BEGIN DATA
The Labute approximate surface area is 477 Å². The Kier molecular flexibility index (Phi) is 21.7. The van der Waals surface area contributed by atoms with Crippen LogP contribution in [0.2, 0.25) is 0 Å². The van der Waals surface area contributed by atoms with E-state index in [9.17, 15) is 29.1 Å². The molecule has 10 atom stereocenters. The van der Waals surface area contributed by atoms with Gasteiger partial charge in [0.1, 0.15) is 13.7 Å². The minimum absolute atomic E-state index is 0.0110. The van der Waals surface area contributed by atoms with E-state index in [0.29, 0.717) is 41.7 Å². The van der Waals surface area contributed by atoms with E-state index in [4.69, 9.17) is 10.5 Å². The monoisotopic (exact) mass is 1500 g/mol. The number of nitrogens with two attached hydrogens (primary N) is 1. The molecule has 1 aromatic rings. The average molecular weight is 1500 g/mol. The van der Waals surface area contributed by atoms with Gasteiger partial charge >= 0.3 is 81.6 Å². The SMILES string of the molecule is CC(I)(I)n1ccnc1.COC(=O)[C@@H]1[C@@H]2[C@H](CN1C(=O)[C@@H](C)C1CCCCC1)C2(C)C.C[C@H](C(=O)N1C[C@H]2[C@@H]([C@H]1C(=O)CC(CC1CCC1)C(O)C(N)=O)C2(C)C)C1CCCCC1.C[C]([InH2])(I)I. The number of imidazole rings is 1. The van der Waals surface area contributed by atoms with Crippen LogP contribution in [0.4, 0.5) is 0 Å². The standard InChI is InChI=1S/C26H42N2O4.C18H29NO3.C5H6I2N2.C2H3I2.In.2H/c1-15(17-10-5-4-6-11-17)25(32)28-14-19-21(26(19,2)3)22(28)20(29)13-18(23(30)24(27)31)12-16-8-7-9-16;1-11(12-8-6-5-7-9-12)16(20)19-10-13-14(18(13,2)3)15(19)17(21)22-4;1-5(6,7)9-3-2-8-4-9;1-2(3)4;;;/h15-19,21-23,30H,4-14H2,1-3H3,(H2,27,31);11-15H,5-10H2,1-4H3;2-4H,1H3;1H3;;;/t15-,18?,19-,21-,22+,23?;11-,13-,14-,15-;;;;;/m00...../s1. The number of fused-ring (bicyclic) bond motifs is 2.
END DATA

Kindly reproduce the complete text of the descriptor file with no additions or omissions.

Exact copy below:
The Labute approximate surface area is 477 Å². The Kier molecular flexibility index (Phi) is 21.7. The van der Waals surface area contributed by atoms with Crippen LogP contribution in [0.2, 0.25) is 0 Å². The van der Waals surface area contributed by atoms with E-state index in [9.17, 15) is 29.1 Å². The molecule has 10 atom stereocenters. The van der Waals surface area contributed by atoms with Gasteiger partial charge in [0.1, 0.15) is 13.7 Å². The minimum absolute atomic E-state index is 0.0110. The van der Waals surface area contributed by atoms with E-state index in [0.29, 0.717) is 41.7 Å². The van der Waals surface area contributed by atoms with E-state index in [4.69, 9.17) is 10.5 Å². The monoisotopic (exact) mass is 1500 g/mol. The number of nitrogens with two attached hydrogens (primary N) is 1. The molecule has 1 aromatic rings. The average molecular weight is 1500 g/mol. The van der Waals surface area contributed by atoms with Gasteiger partial charge >= 0.3 is 81.6 Å². The SMILES string of the molecule is CC(I)(I)n1ccnc1.COC(=O)[C@@H]1[C@@H]2[C@H](CN1C(=O)[C@@H](C)C1CCCCC1)C2(C)C.C[C@H](C(=O)N1C[C@H]2[C@@H]([C@H]1C(=O)CC(CC1CCC1)C(O)C(N)=O)C2(C)C)C1CCCCC1.C[C]([InH2])(I)I. The number of imidazole rings is 1. The van der Waals surface area contributed by atoms with Crippen LogP contribution in [0.4, 0.5) is 0 Å². The standard InChI is InChI=1S/C26H42N2O4.C18H29NO3.C5H6I2N2.C2H3I2.In.2H/c1-15(17-10-5-4-6-11-17)25(32)28-14-19-21(26(19,2)3)22(28)20(29)13-18(23(30)24(27)31)12-16-8-7-9-16;1-11(12-8-6-5-7-9-12)16(20)19-10-13-14(18(13,2)3)15(19)17(21)22-4;1-5(6,7)9-3-2-8-4-9;1-2(3)4;;;/h15-19,21-23,30H,4-14H2,1-3H3,(H2,27,31);11-15H,5-10H2,1-4H3;2-4H,1H3;1H3;;;/t15-,18?,19-,21-,22+,23?;11-,13-,14-,15-;;;;;/m00...../s1. The number of fused-ring (bicyclic) bond motifs is 2.